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Employee Motivation, Don Imus, And Team Building: Five Secrets Of Motivated Teams - Articles Surfing
Don Imus, a shock jock (someone who shocks their listening audience by saying outrageous statements), was fired from his jobs on WCBS radio and MSNBC television for crossing the line of decency and making racist and sexist remarks regarding the Rutgers University women's basketball team. From a team building and employee motivational point of view, there are tidbits of motivational wisdom to be learned from this situation.
First, let me ask you, how many "Don 'Imuses' do you have in your organization, your team, or your department? You know what I mean, the employees, whether they are women or male employees, who continuously cross the line when it comes to behavior; perhaps being overbearing or the bully at work. They make insensitive comments without respect for other people's feelings, and then say the following when you discuss their conduct:
'I'm just being me.'
Yet, they proceed to exhibit this inappropriate behavior. Because of this 'Don Imus' behavior, productivity decreases, employees are less motivated, transfers and personnel issues increase, and soon you stop accomplishing your goals. Bottom line is that these kinds of people can tear apart your organization and team with their words or behavior.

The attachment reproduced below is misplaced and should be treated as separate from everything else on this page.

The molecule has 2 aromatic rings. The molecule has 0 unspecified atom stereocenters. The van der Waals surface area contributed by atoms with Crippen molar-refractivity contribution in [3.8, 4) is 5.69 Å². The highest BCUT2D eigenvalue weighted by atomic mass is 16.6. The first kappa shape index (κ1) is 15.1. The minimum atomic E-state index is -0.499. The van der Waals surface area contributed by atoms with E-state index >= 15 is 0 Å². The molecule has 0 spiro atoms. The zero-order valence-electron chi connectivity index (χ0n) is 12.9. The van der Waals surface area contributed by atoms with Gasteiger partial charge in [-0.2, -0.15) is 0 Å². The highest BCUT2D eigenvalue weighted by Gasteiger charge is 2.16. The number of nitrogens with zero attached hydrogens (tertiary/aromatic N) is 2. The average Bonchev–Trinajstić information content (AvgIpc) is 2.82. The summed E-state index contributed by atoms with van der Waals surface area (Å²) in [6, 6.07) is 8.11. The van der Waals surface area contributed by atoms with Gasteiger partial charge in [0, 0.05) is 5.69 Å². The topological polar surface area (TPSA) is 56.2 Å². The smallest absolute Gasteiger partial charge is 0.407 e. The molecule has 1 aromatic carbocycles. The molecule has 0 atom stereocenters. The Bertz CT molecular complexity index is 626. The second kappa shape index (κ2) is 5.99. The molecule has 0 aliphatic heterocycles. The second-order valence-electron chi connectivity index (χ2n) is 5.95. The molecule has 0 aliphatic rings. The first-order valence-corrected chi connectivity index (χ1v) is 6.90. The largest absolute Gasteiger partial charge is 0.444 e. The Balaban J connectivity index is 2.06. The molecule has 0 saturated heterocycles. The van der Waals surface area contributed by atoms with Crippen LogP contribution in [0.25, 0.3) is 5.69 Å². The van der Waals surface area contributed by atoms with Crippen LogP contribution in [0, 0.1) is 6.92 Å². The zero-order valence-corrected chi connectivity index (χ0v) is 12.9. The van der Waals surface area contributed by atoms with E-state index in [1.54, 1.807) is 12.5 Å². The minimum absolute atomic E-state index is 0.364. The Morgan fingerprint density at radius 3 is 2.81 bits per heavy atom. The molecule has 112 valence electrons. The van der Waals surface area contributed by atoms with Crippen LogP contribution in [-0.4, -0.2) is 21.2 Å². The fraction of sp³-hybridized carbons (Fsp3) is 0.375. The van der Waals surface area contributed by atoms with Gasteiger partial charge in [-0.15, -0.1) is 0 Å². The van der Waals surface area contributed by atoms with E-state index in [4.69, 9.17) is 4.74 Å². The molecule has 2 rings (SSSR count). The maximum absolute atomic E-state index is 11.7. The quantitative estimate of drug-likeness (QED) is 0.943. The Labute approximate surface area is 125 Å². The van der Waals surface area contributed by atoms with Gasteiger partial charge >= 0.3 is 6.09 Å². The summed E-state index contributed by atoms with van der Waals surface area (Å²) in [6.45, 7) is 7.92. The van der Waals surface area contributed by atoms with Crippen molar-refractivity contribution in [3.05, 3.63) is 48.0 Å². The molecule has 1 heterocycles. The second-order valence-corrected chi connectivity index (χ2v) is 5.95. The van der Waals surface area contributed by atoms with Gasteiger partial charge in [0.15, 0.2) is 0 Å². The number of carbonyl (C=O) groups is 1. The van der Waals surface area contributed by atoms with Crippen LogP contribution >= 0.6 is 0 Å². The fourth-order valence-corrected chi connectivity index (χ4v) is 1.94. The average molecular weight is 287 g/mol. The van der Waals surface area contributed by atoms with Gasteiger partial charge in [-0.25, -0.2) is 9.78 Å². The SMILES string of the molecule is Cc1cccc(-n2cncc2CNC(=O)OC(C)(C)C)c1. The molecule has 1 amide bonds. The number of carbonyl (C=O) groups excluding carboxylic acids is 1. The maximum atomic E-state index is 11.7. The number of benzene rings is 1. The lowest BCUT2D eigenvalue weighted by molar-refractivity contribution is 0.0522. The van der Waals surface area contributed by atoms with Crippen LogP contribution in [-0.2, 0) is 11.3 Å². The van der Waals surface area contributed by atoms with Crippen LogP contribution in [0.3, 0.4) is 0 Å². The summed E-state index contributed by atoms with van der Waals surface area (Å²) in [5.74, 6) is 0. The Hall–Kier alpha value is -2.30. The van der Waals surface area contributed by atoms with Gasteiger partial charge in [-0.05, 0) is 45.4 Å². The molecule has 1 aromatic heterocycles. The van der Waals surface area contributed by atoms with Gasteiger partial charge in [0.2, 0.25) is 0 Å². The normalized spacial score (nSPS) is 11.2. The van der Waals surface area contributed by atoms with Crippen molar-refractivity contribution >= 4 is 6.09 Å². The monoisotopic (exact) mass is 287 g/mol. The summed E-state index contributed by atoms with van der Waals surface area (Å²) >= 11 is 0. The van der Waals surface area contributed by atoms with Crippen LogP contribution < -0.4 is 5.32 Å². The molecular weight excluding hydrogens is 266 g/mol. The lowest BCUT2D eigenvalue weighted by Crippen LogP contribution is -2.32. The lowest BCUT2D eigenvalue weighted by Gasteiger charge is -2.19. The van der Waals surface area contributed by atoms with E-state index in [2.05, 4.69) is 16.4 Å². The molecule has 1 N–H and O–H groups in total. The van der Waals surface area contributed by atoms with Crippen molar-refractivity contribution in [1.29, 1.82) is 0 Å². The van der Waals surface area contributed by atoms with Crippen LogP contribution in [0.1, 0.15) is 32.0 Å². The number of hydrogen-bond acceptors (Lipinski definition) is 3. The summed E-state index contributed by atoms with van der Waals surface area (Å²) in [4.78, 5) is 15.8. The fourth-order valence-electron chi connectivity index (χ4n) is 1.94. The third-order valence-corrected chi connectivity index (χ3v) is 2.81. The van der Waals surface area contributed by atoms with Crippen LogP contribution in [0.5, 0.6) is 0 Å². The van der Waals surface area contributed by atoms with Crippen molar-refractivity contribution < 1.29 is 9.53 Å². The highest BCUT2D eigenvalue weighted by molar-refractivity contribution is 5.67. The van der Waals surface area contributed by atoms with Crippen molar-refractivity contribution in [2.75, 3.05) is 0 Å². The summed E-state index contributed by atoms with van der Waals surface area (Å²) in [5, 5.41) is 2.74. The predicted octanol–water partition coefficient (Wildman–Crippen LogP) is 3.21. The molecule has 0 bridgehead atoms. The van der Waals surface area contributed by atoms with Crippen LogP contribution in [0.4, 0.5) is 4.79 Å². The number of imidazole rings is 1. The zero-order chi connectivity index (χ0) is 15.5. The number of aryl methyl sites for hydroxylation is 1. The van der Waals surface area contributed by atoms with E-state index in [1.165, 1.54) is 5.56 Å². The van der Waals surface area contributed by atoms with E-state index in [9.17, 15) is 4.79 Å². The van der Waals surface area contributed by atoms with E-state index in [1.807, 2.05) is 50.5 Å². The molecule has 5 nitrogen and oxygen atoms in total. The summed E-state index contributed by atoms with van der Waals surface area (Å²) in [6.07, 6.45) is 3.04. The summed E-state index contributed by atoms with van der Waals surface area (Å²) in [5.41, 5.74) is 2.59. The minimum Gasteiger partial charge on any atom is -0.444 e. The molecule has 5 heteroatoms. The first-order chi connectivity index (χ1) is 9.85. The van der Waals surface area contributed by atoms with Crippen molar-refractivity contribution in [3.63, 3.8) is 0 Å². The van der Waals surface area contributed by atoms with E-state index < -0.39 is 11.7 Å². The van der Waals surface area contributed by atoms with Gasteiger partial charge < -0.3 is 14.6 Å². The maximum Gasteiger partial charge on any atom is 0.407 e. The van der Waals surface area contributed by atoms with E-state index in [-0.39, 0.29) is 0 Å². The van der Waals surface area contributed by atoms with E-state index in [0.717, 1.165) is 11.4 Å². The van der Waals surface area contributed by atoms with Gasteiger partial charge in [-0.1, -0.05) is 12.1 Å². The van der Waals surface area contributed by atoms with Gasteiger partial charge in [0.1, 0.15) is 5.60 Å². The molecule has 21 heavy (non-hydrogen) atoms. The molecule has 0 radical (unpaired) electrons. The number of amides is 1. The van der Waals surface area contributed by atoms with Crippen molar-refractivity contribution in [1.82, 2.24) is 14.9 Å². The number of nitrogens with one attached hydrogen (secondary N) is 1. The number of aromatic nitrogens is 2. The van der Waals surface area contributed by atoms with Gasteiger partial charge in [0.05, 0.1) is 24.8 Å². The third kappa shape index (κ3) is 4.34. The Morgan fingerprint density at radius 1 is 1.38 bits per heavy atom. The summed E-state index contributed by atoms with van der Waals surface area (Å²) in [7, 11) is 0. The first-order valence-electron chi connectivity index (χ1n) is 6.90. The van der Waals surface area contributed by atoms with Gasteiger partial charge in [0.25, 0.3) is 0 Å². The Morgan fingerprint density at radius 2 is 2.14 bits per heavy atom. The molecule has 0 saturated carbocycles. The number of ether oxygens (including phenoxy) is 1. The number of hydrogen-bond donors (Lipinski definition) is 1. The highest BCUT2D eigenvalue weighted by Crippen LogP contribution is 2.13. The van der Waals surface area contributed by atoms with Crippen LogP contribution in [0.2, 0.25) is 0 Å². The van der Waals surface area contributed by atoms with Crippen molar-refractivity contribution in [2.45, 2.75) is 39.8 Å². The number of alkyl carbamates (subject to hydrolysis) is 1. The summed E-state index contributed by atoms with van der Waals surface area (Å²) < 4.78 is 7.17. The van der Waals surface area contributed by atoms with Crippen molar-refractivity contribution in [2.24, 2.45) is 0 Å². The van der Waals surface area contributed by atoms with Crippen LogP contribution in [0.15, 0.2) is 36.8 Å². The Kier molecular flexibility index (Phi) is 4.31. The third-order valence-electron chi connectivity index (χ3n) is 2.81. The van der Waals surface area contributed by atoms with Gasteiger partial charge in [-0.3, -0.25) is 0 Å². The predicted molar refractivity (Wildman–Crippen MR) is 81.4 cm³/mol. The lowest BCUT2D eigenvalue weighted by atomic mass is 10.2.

The following are five secrets to handling the 'Don Imuses' on your team so that you keep employee motivation high, build a strong, self-directed team, and achieve a higher level of organizational success:
1. Live Your Mission ' When you continuously communicate and act upon the organization's mission, values, and goals, your employees will be motivated to live the mission and maintain a high standard of behavior and productivity. This communication must start at the top and be communicated and acted upon at every level at every opportunity.
One of your organization's top values should be'respect. When you allow an employee to disrespect other team members through words or actions, you are not living your organization's mission, which will lead to organizational and team turmoil, productivity issues, and possible harassment issues.
We know when working with top organizations, the more organizational values are communicated and reinforced, the more success the organization will achieve. This creates a motivated work environment and rewards employees based on the mission.
2. Be Consistent ' Whenever you observe this bad behavior, you must address it each and every time. Many times I will hear managers say, "Well, they just said it once" or "It will go away eventually." Well, it doesn't go away. By not addressing this inappropriate conduct each and every time, you enable or empower the individual expressing this behavior. Your "Don Imus" person is thinking, "Well, no one said anything, so it must be acceptable," or "If I can get away with this, then let me overstep the boundaries even further." All the while the other employees, who are conducting themselves in a positive manner, are less motivated to produce. They will retreat to a safe environment where they won't need to communicate with this person and communication fundamental to a successful work environment ceases.